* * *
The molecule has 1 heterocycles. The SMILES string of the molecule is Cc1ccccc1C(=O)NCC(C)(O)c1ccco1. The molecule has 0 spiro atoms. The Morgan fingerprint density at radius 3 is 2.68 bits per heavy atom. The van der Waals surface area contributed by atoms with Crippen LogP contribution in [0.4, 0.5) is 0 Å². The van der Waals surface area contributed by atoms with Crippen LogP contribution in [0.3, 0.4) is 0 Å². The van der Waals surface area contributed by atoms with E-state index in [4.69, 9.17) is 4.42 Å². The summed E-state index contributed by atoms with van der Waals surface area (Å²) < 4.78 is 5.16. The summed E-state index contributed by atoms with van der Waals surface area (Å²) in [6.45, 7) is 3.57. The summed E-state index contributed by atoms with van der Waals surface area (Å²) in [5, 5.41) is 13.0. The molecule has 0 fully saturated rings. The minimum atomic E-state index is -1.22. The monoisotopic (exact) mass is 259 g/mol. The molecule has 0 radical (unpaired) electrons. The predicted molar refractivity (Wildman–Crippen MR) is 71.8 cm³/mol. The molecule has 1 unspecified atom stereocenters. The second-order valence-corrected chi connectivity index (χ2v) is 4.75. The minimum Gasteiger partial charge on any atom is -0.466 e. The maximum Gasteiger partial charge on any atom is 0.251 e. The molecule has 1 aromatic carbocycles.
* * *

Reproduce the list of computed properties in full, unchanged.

The molecule has 1 heterocycles. The SMILES string of the molecule is Cc1ccccc1C(=O)NCC(C)(O)c1ccco1. The molecule has 0 spiro atoms. The Morgan fingerprint density at radius 3 is 2.68 bits per heavy atom. The van der Waals surface area contributed by atoms with Crippen LogP contribution in [0.4, 0.5) is 0 Å². The van der Waals surface area contributed by atoms with Crippen LogP contribution in [0.3, 0.4) is 0 Å². The van der Waals surface area contributed by atoms with E-state index in [4.69, 9.17) is 4.42 Å². The summed E-state index contributed by atoms with van der Waals surface area (Å²) < 4.78 is 5.16. The summed E-state index contributed by atoms with van der Waals surface area (Å²) in [6.45, 7) is 3.57. The summed E-state index contributed by atoms with van der Waals surface area (Å²) in [5, 5.41) is 13.0. The molecule has 0 fully saturated rings. The minimum atomic E-state index is -1.22. The monoisotopic (exact) mass is 259 g/mol. The molecule has 0 radical (unpaired) electrons. The predicted molar refractivity (Wildman–Crippen MR) is 71.8 cm³/mol. The molecule has 1 unspecified atom stereocenters. The second-order valence-corrected chi connectivity index (χ2v) is 4.75. The minimum Gasteiger partial charge on any atom is -0.466 e. The maximum Gasteiger partial charge on any atom is 0.251 e. The molecule has 1 aromatic carbocycles.